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INTERVIEW: Singapore's MPA sees earliest ammonia bunkering from 2026, methanol pilot to pave way


Ammonia-fueled VLCCs delivery expected from 2026

Ammonia bunkering part of Singapore's strategy to build up hydrogen

First methanol bunker expected late July

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  • Rong wei Neo
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  • Norazlina Jumaat
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The Maritime and Port Authority of Singapore expects ammonia bunkering to take place in its waters from 2026, following the delivery of its first ammonia-fueled vessels, as well as when such bunkering safety standards are available, its chief sustainability officer Tham Wai Wah said in an exclusive interview with S&P Global Commodity Insights.

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This came after MPA clarified that it was "not realistic" for the country to conduct such trials by the end of this year, in response to results of a safety study released end-April by the MPA-funded Global Centre for Maritime Decarbonization.

Under the Castor Initiative, which MPA joined in 2021, the industry-led coalition's founding members Lloyd's Register, Samsung Heavy Industries and MISC via its subsidiary AET inked an agreement to deliver two ammonia-fueled VLCCs in the latter half of the decade.

"We'll take baby steps... I know the benefit of (ammonia bunkering), but technology advancement may not be that fast," MPA's Tham Wai Wah told S&P Global in the interview, adding that Singapore, which already has ammonia storage facilities, can still meet industry demand.

He added that four key considerations must be met before the country can operationalize green fuels like ammonia -- ample supply, technology maturity, suitable regulations, and infrastructure.

Current technology also requires ammonia to be blended with polyfuel, and "cleaner" ammonia must be developed before engine manufacturing can be scaled up, Tham said.

Ammonia's dilemma

The MPA and Energy Market Authority of Singapore are reviewing proposals from an expression of interest called in December last year, which allowed the country to build, own and operate ammonia power generation, storage, and bunkering solutions on Jurong Island.

The EOI was also expected to help Singapore develop safety standards and regulations to support ammonia bunkering, and acts as a pathfinder project to help develop a hydrogen supply chain in Singapore under its National Hydrogen Strategy, according to the EOI.

Once such ammonia solutions are built, Singapore can then move towards cracking ammonia to produce hydrogen that can be used as a drop-in fuel to run power stations for instance, Tham said.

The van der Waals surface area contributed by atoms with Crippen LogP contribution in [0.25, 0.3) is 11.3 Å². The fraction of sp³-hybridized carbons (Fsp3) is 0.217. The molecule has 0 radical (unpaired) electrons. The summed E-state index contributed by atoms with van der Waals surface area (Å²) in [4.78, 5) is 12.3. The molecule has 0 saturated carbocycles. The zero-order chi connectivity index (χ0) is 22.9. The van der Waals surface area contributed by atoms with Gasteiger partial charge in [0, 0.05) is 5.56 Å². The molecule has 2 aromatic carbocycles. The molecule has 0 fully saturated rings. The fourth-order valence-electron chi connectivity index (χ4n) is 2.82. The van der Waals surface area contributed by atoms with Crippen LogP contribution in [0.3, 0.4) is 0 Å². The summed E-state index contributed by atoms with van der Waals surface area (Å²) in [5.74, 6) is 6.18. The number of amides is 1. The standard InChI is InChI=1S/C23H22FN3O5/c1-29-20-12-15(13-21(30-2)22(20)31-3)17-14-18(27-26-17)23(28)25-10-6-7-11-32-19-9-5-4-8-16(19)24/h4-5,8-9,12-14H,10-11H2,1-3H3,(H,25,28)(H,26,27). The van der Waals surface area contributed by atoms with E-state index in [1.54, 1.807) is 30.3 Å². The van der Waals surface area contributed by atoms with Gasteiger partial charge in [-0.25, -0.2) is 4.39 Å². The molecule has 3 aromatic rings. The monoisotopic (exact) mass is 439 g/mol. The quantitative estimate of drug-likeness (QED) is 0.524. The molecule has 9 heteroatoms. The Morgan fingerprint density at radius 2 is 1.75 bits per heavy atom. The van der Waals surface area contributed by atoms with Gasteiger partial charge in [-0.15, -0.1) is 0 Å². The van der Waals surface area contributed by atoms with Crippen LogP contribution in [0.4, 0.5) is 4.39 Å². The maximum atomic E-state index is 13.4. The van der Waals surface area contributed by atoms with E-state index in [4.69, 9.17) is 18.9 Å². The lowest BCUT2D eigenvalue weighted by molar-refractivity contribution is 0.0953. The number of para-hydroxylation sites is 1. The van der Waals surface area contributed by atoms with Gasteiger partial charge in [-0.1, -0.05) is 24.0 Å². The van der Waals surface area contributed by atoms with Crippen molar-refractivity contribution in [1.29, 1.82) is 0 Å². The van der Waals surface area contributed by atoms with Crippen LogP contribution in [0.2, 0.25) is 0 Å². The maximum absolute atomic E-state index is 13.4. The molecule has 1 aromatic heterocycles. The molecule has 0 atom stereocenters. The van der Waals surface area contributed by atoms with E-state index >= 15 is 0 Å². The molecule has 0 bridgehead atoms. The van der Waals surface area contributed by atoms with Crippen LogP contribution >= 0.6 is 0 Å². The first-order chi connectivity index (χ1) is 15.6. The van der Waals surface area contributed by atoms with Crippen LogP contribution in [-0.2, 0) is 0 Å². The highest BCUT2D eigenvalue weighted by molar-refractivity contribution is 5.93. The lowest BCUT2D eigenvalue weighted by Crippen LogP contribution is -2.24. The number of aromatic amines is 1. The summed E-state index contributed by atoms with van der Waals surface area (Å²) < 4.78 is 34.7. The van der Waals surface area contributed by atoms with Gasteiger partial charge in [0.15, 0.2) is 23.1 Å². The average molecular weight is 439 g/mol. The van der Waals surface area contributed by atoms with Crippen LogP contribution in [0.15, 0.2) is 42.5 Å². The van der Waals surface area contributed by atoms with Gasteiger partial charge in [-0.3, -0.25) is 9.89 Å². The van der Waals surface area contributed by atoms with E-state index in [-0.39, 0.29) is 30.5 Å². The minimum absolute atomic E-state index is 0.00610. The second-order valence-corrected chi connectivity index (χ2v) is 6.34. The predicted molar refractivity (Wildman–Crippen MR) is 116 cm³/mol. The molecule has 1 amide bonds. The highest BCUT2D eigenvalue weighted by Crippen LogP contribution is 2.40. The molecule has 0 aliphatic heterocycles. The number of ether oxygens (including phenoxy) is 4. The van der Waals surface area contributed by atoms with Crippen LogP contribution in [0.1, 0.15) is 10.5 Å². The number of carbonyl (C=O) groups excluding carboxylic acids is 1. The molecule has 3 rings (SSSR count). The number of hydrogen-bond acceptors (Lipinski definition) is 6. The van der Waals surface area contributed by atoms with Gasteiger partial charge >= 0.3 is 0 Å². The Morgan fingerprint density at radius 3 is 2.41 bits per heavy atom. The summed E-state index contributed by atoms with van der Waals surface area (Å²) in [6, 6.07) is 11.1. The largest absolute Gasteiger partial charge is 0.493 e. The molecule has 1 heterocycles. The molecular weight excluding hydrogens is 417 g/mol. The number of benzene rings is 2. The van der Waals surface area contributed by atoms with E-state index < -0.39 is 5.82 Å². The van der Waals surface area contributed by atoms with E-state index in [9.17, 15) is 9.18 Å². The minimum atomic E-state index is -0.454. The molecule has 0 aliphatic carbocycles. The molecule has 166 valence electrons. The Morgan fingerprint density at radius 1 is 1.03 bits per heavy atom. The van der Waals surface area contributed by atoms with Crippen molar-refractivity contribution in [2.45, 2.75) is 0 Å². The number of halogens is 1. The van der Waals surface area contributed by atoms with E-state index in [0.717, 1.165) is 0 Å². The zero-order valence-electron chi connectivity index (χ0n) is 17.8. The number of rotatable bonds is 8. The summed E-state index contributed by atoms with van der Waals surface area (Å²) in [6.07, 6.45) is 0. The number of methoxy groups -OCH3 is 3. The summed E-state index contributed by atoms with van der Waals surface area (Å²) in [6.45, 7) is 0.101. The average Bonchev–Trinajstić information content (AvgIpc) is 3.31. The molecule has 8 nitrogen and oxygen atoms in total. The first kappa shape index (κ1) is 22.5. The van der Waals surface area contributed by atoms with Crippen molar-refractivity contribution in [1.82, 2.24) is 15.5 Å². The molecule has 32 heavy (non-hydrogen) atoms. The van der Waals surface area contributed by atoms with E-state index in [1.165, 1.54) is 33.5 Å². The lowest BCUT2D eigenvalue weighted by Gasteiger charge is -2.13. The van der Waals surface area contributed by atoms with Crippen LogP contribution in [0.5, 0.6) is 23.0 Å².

However, ammonia does not comply with the International Maritime Organization's International Code of Safety for Ships Using Gases or Other Low-flashpoint Fuels, or IGF code, yet, which means the IMO does not recognize it as a safe fuel to use for now, he added.

Ammonia is also toxic, corrosive and must be stored at low temperatures of minus 33 degrees Celsius, though it has been transported as cargo for decades,.

In May, the MPA hosted a three-day workshop on managing accidents involving ammonia-fueled ships, which was attended by more than 70 participants from 12 countries, including port authorities, classification societies and fuel suppliers.

Methanol first

In the meantime, MPA is pushing the industry to adopt green methanol, or e-methanol, as a fuel, with Singapore's first methanol bunkering pilot expected to take place in late July, Tham said. The bio-methanol used in the pilot will be brought in from the US, the MPA said in an email statement.

This comes as methanol is a "more mature" fuel that is traded and handled in other sectors, and fuels like this could be tapped to accelerate energy transition, and provide new opportunities for new builds and retrofits, given that the IMO 2050 timeline was only a ship's lifetime away, the MPA added.

Methanol-fueled vessels are also gaining popularity, with 19 vessels ordered in May; surpassing orders for LNG-fueled ones by a 12-to-7 ratio, according to figures from DNV's Alternative Fuels Insight.

"We are now seeing growing momentum in the number of new builds that will run on methanol," Tham said. "If I use methanol now, when e-methanol is available in the next 10 or five years, I just use it as a drop-in (fuel)."

However, safety is also a key consideration when adopting methanol as a bunker fuel. For instance, methanol burns with a blue flame and has a low flashpoint, so operators need to be trained to spot and fight such fires before operations can be carried out.

But still, MPA said methanol has fewer hurdles to cross compared with ammonia as an operational fuel, and the upcoming methanol bunkering pilot will also help to form a framework for future development of ammonia bunkering.

Role of a bunkering hub

There is no "silver bullet" for the maritime industry to best decarbonize, but MPA's current focus will be on green methanol, ammonia and hydrogen further down the road, Tham said.

MPA will have to move in pace with the industry, provide space to test newer technology such as ammonia engines, and contribute guidelines and regulatory experiences in consortiums, he added

Singapore is also working with other ports to develop Green and Digital Shipping Corridors to co-develop green solutions that can be trialed and implemented along such sea routes, while work is underway with countries like Australia, as well as ports like Long Beach and Los Angeles.

"In order for us to actually move all these (green) fuels or create a future supply chain, within the maritime sector, we need to have capability. That's the advantage we have as the world's largest bunkering hub," Tham said.